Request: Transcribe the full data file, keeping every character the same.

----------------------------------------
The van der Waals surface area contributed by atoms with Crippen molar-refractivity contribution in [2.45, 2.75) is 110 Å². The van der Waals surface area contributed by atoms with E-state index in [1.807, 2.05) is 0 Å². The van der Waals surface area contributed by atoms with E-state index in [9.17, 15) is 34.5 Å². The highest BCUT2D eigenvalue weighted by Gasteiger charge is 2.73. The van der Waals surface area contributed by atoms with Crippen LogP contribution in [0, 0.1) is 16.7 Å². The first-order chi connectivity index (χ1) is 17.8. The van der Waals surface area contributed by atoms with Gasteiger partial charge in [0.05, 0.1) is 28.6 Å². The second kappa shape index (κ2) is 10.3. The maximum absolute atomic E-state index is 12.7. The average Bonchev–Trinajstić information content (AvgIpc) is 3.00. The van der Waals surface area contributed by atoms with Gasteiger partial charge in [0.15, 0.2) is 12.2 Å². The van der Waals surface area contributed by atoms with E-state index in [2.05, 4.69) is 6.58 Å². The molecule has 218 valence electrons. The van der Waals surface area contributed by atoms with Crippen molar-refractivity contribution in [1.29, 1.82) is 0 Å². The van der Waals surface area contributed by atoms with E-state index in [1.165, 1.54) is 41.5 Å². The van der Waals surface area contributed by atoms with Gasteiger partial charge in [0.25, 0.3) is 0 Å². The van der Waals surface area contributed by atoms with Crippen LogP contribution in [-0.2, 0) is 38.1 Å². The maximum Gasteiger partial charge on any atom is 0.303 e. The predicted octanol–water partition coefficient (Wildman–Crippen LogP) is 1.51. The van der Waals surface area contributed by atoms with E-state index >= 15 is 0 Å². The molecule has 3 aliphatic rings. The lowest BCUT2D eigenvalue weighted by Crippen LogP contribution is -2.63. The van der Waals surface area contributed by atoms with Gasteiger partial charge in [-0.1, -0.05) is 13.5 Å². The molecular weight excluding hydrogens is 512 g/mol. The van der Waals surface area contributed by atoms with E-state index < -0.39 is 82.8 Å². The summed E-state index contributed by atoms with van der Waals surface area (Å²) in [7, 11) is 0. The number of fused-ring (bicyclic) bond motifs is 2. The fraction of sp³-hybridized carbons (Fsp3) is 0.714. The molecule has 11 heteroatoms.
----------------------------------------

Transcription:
The van der Waals surface area contributed by atoms with Crippen molar-refractivity contribution in [2.45, 2.75) is 110 Å². The van der Waals surface area contributed by atoms with E-state index in [1.807, 2.05) is 0 Å². The van der Waals surface area contributed by atoms with E-state index in [9.17, 15) is 34.5 Å². The highest BCUT2D eigenvalue weighted by Gasteiger charge is 2.73. The van der Waals surface area contributed by atoms with Crippen LogP contribution in [0, 0.1) is 16.7 Å². The first-order chi connectivity index (χ1) is 17.8. The van der Waals surface area contributed by atoms with Gasteiger partial charge in [0.05, 0.1) is 28.6 Å². The second kappa shape index (κ2) is 10.3. The maximum absolute atomic E-state index is 12.7. The average Bonchev–Trinajstić information content (AvgIpc) is 3.00. The van der Waals surface area contributed by atoms with Gasteiger partial charge in [0.15, 0.2) is 12.2 Å². The van der Waals surface area contributed by atoms with E-state index in [2.05, 4.69) is 6.58 Å². The molecule has 218 valence electrons. The van der Waals surface area contributed by atoms with Crippen molar-refractivity contribution in [1.29, 1.82) is 0 Å². The van der Waals surface area contributed by atoms with E-state index in [1.165, 1.54) is 41.5 Å². The van der Waals surface area contributed by atoms with Gasteiger partial charge in [0.25, 0.3) is 0 Å². The van der Waals surface area contributed by atoms with Crippen LogP contribution in [-0.2, 0) is 38.1 Å². The maximum Gasteiger partial charge on any atom is 0.303 e. The predicted octanol–water partition coefficient (Wildman–Crippen LogP) is 1.51. The van der Waals surface area contributed by atoms with E-state index >= 15 is 0 Å². The molecule has 3 aliphatic rings. The lowest BCUT2D eigenvalue weighted by Crippen LogP contribution is -2.63. The van der Waals surface area contributed by atoms with Gasteiger partial charge in [-0.1, -0.05) is 13.5 Å². The molecular weight excluding hydrogens is 512 g/mol. The van der Waals surface area contributed by atoms with E-state index < -0.39 is 82.8 Å². The summed E-state index contributed by atoms with van der Waals surface area (Å²) in [7, 11) is 0. The number of fused-ring (bicyclic) bond motifs is 2. The fraction of sp³-hybridized carbons (Fsp3) is 0.714. The molecule has 11 heteroatoms.